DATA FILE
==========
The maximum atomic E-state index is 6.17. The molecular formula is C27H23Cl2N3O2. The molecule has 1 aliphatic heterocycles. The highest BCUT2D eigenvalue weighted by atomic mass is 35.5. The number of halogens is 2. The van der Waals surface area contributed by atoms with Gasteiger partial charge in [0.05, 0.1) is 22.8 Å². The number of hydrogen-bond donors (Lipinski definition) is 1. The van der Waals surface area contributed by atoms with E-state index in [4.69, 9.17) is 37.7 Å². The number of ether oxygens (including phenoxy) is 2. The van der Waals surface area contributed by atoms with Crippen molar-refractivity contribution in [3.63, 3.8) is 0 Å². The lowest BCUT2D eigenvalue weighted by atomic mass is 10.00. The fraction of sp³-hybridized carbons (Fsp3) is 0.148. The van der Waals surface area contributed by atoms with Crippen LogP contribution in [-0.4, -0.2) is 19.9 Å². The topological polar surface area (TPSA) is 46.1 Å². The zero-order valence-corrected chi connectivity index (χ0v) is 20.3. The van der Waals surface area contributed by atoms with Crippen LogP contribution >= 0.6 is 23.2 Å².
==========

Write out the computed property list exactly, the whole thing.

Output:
The maximum atomic E-state index is 6.17. The molecular formula is C27H23Cl2N3O2. The molecule has 1 aliphatic heterocycles. The highest BCUT2D eigenvalue weighted by atomic mass is 35.5. The number of halogens is 2. The van der Waals surface area contributed by atoms with Gasteiger partial charge in [0.05, 0.1) is 22.8 Å². The number of hydrogen-bond donors (Lipinski definition) is 1. The van der Waals surface area contributed by atoms with E-state index in [4.69, 9.17) is 37.7 Å². The number of ether oxygens (including phenoxy) is 2. The van der Waals surface area contributed by atoms with Crippen molar-refractivity contribution in [3.63, 3.8) is 0 Å². The lowest BCUT2D eigenvalue weighted by atomic mass is 10.00. The fraction of sp³-hybridized carbons (Fsp3) is 0.148. The van der Waals surface area contributed by atoms with Crippen LogP contribution in [-0.4, -0.2) is 19.9 Å². The topological polar surface area (TPSA) is 46.1 Å². The zero-order valence-corrected chi connectivity index (χ0v) is 20.3. The van der Waals surface area contributed by atoms with Crippen LogP contribution >= 0.6 is 23.2 Å².